“At the start of the process, I felt that in some way we could decide and control who Godzilla was,” Edwards reflects, “but, as we went along, we started to realize that Godzilla was going to tell us who he was, just like actors who have their own take on their characters. We couldn’t totally dictate what it was going to be; it was more about just trying different ideas and permutations. And, slowly, he revealed himself to us."
The final element in the alchemy of Godzilla is not his look but his sound. Akira Ifukube, who composed the haunting score that accompanied Godzilla’s 1954 introduction to movie screens, had an idea to create the famous roar by taking a resin-covered leather glove and dragging it along the loosened strings of a double bass instrument, with the final effect being achieved by sound and musical effects designer Ichiro Minawa, using playback speed to personalize each utterance.
“Godzilla’s roar is not something you can fake or shortchange,” says Tull. “There is only one sound, and it is nearly impossible to recreate, no matter what you try.”
Long before production had even commenced, the filmmakers enlisted Oscar®-winning sound designers Erik Aadahl and Ethan Van der Ryn (“Transformers”) to experiment with different techniques with the ultimate goal of recreating Godzilla’s chilling, heartrending roar, as well as a whole universe of sounds that would give the action a visceral, theatre-shaking feel. "If you imagined that Godzilla was real, then what we hear in the 1954 film is just what it sounds like on 1950s tapedecks,” Edwards describes. “We wanted to capture that live sound in its full power with all the fidelity we’re capable of today.”
The sound designers employed a variety of different techniques, even trying out a pine tar-coated leather glove on a double bass, to achieve the seemingly impossible. “That roar is probably the most famous sound effect in film history and we wanted to pay homage to it while creating something new," Aadahl says. “We wound up recording hundreds of different sounds that had the same qualities and timbres as the original and finally stumbled upon the combination that gave us all goose bumps. Ultimately, we wanted for it to convey all of the power and ferocity of Godzilla as a force nature, for people to close their eyes, hear it and instantly know, 'That’s Godzilla!'”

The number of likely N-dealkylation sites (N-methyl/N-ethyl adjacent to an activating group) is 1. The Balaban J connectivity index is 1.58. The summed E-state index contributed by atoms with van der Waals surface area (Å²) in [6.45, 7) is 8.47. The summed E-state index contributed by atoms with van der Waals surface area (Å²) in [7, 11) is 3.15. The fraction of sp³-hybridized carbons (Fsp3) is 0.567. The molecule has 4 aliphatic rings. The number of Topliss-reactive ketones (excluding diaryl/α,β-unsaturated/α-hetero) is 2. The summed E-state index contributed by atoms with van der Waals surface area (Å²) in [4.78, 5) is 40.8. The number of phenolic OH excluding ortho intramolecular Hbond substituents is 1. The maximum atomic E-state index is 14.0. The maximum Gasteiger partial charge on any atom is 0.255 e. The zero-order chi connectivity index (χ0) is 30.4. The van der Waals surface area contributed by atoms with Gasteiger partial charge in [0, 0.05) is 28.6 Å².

Breaking the original sound into three parts—a metallic shriek, followed by an earth-shattering wail and a bellowing finish—the sound designers conducted extensive experiments with a wide variety of sounds until they achieved a combination with all the texture and earth-shattering drama of Godzilla's original roar. Tull offers, “What they produced will send chills up your spine. It was the huge, awe-inspiring roar that Godzilla has always deserved.”
The film's plethora of otherworldly sound effects were recorded at a high resolution 192-kilohertz 192 kHz sample rate—beyond the range of human hearing—which they then slowed down to a range that's audible to the human ear. The "Godzilla" soundscape also encompassed realistic environments in which the story unfolds, and Aadahl and Van der Ryn traveled on location to record within tunnels and on aircraft carriers. "Gareth is a visionary and a perfectionist, and always pushed us to experiment and go farther," Van der Ryn remarks. "Working on ‘Godzilla’ was a truly special adventure that we all took together, and one of the best experiences of our career."
One of their goals was to bring Godzilla's roar into the real world, so the sound designers set up a 12-foot-high, boulevard-wide sound system on a street on the Warner Bros. lot in Burbank. Blasting the roar through 100,000-watt speakers lined in an array, they recorded the reverberations from a number of angles, such as inside cars, behind store windows, in alleyways. It not only rattled pipes and rooftops but could be heard up to three miles away.
In the animal kingdom, a roar can express a spectrum of emotions, but is perhaps most effectively used as an assertion of dominance when the Alpha Predator is threatened, “which definitely happens in our film,” Edwards hints. “In our story, Godzilla isn’t the one trying to destroy the world. He is completely unaware of our presence; we’re just like ants to him. But we do share a home, and our actions play a role in manifesting this enormous threat to the planet and to Godzilla himself. We wanted to build the ultimate nemesis for Godzilla, and hopefully in the process, we’ve created something brand new for the audience.”